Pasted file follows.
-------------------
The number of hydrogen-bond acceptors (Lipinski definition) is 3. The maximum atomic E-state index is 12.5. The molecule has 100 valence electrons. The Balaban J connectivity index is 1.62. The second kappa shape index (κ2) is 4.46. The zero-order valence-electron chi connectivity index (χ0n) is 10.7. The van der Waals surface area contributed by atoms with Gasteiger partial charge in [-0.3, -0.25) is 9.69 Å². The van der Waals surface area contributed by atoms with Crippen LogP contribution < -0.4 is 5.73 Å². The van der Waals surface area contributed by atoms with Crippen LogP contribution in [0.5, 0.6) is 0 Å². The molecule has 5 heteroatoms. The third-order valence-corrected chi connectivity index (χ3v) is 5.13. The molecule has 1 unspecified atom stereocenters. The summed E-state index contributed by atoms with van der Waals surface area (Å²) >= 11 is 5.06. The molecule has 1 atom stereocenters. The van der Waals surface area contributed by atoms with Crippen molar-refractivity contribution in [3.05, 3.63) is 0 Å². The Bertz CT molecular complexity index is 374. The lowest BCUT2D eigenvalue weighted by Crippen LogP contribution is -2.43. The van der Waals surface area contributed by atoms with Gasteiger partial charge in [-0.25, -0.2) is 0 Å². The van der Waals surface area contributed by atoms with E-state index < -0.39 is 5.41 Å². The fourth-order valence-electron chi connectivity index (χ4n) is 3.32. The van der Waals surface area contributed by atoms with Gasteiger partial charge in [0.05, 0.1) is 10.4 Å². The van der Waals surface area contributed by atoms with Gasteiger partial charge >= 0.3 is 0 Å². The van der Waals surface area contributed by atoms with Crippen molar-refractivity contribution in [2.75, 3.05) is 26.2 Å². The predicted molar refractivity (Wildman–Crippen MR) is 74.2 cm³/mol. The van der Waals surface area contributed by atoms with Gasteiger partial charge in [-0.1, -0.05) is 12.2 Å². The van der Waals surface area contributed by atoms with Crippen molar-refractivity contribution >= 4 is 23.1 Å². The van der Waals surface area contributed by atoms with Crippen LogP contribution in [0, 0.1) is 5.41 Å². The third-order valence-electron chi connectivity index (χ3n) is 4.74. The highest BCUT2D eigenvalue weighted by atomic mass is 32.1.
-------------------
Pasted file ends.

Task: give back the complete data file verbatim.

The number of hydrogen-bond acceptors (Lipinski definition) is 3. The maximum atomic E-state index is 12.5. The molecule has 100 valence electrons. The Balaban J connectivity index is 1.62. The second kappa shape index (κ2) is 4.46. The zero-order valence-electron chi connectivity index (χ0n) is 10.7. The van der Waals surface area contributed by atoms with Gasteiger partial charge in [-0.3, -0.25) is 9.69 Å². The van der Waals surface area contributed by atoms with Crippen LogP contribution < -0.4 is 5.73 Å². The van der Waals surface area contributed by atoms with Crippen LogP contribution in [0.5, 0.6) is 0 Å². The molecule has 5 heteroatoms. The third-order valence-corrected chi connectivity index (χ3v) is 5.13. The molecule has 1 unspecified atom stereocenters. The summed E-state index contributed by atoms with van der Waals surface area (Å²) >= 11 is 5.06. The molecule has 1 atom stereocenters. The van der Waals surface area contributed by atoms with Crippen molar-refractivity contribution in [3.05, 3.63) is 0 Å². The Bertz CT molecular complexity index is 374. The lowest BCUT2D eigenvalue weighted by Crippen LogP contribution is -2.43. The van der Waals surface area contributed by atoms with Gasteiger partial charge in [-0.25, -0.2) is 0 Å². The van der Waals surface area contributed by atoms with E-state index < -0.39 is 5.41 Å². The fourth-order valence-electron chi connectivity index (χ4n) is 3.32. The van der Waals surface area contributed by atoms with Gasteiger partial charge in [0.05, 0.1) is 10.4 Å². The van der Waals surface area contributed by atoms with Gasteiger partial charge >= 0.3 is 0 Å². The van der Waals surface area contributed by atoms with Crippen molar-refractivity contribution in [2.75, 3.05) is 26.2 Å². The predicted molar refractivity (Wildman–Crippen MR) is 74.2 cm³/mol. The van der Waals surface area contributed by atoms with Gasteiger partial charge in [-0.1, -0.05) is 12.2 Å². The van der Waals surface area contributed by atoms with Crippen molar-refractivity contribution >= 4 is 23.1 Å². The van der Waals surface area contributed by atoms with Crippen LogP contribution in [0, 0.1) is 5.41 Å². The third-order valence-electron chi connectivity index (χ3n) is 4.74. The highest BCUT2D eigenvalue weighted by atomic mass is 32.1.